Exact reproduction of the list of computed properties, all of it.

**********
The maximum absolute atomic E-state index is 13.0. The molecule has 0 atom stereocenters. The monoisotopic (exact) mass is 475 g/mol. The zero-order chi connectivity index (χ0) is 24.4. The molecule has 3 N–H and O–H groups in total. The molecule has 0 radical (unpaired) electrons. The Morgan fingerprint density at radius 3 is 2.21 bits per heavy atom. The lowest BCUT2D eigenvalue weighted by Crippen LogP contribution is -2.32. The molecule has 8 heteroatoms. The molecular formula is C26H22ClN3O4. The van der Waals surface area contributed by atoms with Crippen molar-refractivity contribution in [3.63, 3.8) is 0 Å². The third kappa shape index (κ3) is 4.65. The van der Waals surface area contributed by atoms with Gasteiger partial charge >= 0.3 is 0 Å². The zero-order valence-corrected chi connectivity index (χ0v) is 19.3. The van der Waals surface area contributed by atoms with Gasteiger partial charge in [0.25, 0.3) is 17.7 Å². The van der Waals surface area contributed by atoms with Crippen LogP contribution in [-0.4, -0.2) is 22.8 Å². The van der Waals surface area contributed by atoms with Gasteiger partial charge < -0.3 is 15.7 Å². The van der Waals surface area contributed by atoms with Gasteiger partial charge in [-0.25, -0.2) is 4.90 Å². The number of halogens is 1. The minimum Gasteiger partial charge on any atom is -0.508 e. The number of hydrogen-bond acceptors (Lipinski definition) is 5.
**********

The maximum absolute atomic E-state index is 13.0. The molecule has 0 atom stereocenters. The monoisotopic (exact) mass is 475 g/mol. The zero-order chi connectivity index (χ0) is 24.4. The molecule has 3 N–H and O–H groups in total. The molecule has 0 radical (unpaired) electrons. The Morgan fingerprint density at radius 3 is 2.21 bits per heavy atom. The lowest BCUT2D eigenvalue weighted by Crippen LogP contribution is -2.32. The molecule has 8 heteroatoms. The molecular formula is C26H22ClN3O4. The van der Waals surface area contributed by atoms with Crippen molar-refractivity contribution in [3.63, 3.8) is 0 Å². The third kappa shape index (κ3) is 4.65. The van der Waals surface area contributed by atoms with Gasteiger partial charge >= 0.3 is 0 Å². The zero-order valence-corrected chi connectivity index (χ0v) is 19.3. The van der Waals surface area contributed by atoms with Gasteiger partial charge in [0.25, 0.3) is 17.7 Å². The van der Waals surface area contributed by atoms with Crippen LogP contribution in [-0.4, -0.2) is 22.8 Å². The van der Waals surface area contributed by atoms with Gasteiger partial charge < -0.3 is 15.7 Å². The van der Waals surface area contributed by atoms with Gasteiger partial charge in [-0.25, -0.2) is 4.90 Å². The number of halogens is 1. The minimum Gasteiger partial charge on any atom is -0.508 e. The number of hydrogen-bond acceptors (Lipinski definition) is 5.